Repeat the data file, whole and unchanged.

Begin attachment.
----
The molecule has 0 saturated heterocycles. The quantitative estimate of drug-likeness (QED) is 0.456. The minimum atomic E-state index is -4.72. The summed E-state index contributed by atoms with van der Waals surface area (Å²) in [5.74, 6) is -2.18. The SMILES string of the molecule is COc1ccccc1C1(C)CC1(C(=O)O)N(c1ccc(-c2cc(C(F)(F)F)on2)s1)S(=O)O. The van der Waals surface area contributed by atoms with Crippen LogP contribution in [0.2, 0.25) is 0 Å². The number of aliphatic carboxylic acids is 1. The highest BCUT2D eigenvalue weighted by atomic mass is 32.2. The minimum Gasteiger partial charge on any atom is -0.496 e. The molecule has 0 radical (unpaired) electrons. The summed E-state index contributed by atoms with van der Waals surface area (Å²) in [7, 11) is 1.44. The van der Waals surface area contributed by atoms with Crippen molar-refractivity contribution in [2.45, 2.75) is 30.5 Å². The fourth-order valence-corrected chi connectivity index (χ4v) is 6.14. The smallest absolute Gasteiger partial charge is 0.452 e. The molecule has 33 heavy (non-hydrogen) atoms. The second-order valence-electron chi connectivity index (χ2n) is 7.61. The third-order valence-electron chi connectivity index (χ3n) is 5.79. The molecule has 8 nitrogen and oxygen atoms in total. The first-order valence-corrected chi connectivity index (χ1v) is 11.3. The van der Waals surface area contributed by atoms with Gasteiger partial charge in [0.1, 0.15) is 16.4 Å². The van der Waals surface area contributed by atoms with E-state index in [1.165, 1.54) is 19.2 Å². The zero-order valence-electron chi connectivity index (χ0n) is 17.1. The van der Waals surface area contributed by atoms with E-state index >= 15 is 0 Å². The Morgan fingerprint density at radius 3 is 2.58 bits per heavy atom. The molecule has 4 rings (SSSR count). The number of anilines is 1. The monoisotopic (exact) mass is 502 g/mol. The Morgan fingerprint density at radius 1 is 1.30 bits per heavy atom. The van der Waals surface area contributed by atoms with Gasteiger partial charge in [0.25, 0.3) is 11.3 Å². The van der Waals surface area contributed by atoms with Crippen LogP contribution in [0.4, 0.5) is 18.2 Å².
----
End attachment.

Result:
The molecule has 0 saturated heterocycles. The quantitative estimate of drug-likeness (QED) is 0.456. The minimum atomic E-state index is -4.72. The summed E-state index contributed by atoms with van der Waals surface area (Å²) in [5.74, 6) is -2.18. The SMILES string of the molecule is COc1ccccc1C1(C)CC1(C(=O)O)N(c1ccc(-c2cc(C(F)(F)F)on2)s1)S(=O)O. The van der Waals surface area contributed by atoms with Crippen LogP contribution in [0.2, 0.25) is 0 Å². The number of aliphatic carboxylic acids is 1. The highest BCUT2D eigenvalue weighted by atomic mass is 32.2. The minimum Gasteiger partial charge on any atom is -0.496 e. The molecule has 0 radical (unpaired) electrons. The summed E-state index contributed by atoms with van der Waals surface area (Å²) in [7, 11) is 1.44. The van der Waals surface area contributed by atoms with Crippen molar-refractivity contribution in [2.45, 2.75) is 30.5 Å². The fourth-order valence-corrected chi connectivity index (χ4v) is 6.14. The smallest absolute Gasteiger partial charge is 0.452 e. The molecule has 33 heavy (non-hydrogen) atoms. The second-order valence-electron chi connectivity index (χ2n) is 7.61. The third-order valence-electron chi connectivity index (χ3n) is 5.79. The molecule has 8 nitrogen and oxygen atoms in total. The first-order valence-corrected chi connectivity index (χ1v) is 11.3. The van der Waals surface area contributed by atoms with Gasteiger partial charge in [0.1, 0.15) is 16.4 Å². The van der Waals surface area contributed by atoms with E-state index in [1.165, 1.54) is 19.2 Å². The zero-order valence-electron chi connectivity index (χ0n) is 17.1. The van der Waals surface area contributed by atoms with E-state index >= 15 is 0 Å². The Morgan fingerprint density at radius 3 is 2.58 bits per heavy atom. The molecule has 4 rings (SSSR count). The number of anilines is 1. The monoisotopic (exact) mass is 502 g/mol. The Morgan fingerprint density at radius 1 is 1.30 bits per heavy atom. The van der Waals surface area contributed by atoms with Gasteiger partial charge in [0.25, 0.3) is 11.3 Å². The van der Waals surface area contributed by atoms with Crippen LogP contribution in [0.4, 0.5) is 18.2 Å².